Thursday, December 5, 2013

California Field Trip #1: Mission Santa Clara

I have many opinions about the California missions, and it's definitely one concrete case of the victors writing the history books, but nevertheless, missions are a notable feature of the state of California, and so explore one, we did:

Will and I talked about the generalities of missionaries, religious faith and superstition, the destruction and conversion of native peoples, etc., without going into the sordid details of the public floggings, work crews, mule stealing (and eating!), and a priest/prophet that typify the history of the Mission Santa Clara de Asis, but we also all took the time to explore, absorb, and study the architecture and design of the building and grounds:

Look, a reliquary and relic! As a former medieval scholar, I had MUCH to say about this, as well.

hole in the wall

This visit turned out to have been quite a successful one when, the next day, as we were driving around town, Will pointed out the window at a school (Matt's former high school, I do believe) and declared, "Hey! That looks like the mission!"

Yep, mission-style. We got it down.

P.S. Here are some of the resources on the California missions and Catholic saints that we've been using:

Saints and Angels offers an interesting tangent to the mission study, since the saints that the missions are named after have fascinating (and often fascinatingly gruesome!) stories of their own. Life in a California Mission is as close to a children's living history as I could get--it discusses the daily life of the people involved, at least. And The Birth of a State: California Missions DOES include the very problematic conversion activities of the missionaries, but in matter-of-fact, declarative sentences that make it a little easier to stomach.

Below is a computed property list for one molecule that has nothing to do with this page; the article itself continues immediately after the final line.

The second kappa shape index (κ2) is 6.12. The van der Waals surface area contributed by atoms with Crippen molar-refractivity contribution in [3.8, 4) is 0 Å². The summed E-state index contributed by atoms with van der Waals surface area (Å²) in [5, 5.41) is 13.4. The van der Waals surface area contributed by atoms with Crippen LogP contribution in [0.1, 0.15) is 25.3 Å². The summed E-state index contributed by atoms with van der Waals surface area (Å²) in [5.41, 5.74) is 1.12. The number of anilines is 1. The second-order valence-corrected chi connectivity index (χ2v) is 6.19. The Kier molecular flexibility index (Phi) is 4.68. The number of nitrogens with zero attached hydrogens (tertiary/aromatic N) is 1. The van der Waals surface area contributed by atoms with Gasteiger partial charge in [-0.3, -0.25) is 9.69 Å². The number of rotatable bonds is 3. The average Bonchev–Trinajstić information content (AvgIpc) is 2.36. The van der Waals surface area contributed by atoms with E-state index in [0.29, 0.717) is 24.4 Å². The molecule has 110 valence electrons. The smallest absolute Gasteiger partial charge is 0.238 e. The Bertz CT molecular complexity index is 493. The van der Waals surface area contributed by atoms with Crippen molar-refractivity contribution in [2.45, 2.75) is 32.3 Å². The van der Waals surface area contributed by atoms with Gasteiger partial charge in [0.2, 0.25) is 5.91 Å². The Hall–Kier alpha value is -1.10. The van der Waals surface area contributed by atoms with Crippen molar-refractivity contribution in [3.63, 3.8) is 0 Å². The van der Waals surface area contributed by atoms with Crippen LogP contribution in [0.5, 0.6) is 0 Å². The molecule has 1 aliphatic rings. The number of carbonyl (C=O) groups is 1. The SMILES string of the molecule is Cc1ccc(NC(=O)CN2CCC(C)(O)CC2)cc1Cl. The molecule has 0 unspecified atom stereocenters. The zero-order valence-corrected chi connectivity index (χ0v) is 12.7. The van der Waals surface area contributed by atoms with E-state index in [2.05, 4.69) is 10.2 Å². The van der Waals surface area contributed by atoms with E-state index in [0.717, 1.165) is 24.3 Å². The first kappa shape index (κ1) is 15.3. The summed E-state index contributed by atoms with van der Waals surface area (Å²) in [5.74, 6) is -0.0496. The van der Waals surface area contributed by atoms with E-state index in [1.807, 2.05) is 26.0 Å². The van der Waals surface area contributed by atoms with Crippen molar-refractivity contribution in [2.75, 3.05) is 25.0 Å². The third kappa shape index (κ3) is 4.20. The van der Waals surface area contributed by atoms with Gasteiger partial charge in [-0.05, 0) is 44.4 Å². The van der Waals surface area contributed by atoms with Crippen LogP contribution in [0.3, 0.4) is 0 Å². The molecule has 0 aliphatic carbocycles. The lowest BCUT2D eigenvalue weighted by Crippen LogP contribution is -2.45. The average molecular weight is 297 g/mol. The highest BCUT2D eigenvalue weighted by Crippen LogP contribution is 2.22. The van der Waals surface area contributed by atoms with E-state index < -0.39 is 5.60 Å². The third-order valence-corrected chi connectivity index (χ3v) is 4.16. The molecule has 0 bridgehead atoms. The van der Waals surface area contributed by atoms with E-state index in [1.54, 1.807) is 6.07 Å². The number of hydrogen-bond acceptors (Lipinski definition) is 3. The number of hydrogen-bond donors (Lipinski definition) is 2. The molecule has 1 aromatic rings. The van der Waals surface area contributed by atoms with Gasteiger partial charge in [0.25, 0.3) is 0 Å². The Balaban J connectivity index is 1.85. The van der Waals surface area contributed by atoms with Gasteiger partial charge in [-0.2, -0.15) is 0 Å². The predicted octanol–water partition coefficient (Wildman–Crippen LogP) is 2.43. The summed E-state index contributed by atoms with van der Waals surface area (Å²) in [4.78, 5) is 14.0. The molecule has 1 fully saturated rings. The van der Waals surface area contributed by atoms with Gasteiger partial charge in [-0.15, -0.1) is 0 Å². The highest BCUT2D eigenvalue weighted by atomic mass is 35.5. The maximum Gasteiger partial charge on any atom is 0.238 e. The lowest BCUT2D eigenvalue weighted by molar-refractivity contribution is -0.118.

Tina said...

That looks like a fantastic trip! I am really impressed by your teaching approach to religion. We are not religious, but I feel that we need at least a basic understanding of how the different religions work (so as not to offend anyone). It's on our to learn list (for both of us because I don't know much about religion either!).

I love the hole in the wall photos!

julie said...

Oh, we still have a lot to learn about religious etiquette--I figured that out a couple of weeks ago when we had lunch with a family who wanted to pray before they ate, so the rest of us bowed our heads respectfully while my kids noisily ate stir fry. I AM big on comparative religion, though, and I especially love all the different stories in all the religions. Winter is a good time to start comparative religion, actually, because you can do Hanukkah and Christmas, and then Easter isn't too far off for seeing how the Jesus stories end.

Tina said...

Good point with the collection of religious events all smooshed into the next few months. We've started reading some picture books about Christmas, so that's a start I suppose.

The hubby and I were chosen to be god-parents to my sister-in-laws baby girl and he and I were both, "Wait, what!? Do we have to do anything?! You know we aren't religious right?!" Slight panic on our part, but we were told we just needed to love her and be there if she needs us. Then we went to the baptism and let me tell you, the hubby, kiddo and I were VERY uncomfortable throughout the entire ceremony. Love her we can do. Help guide her to God? Not so much.


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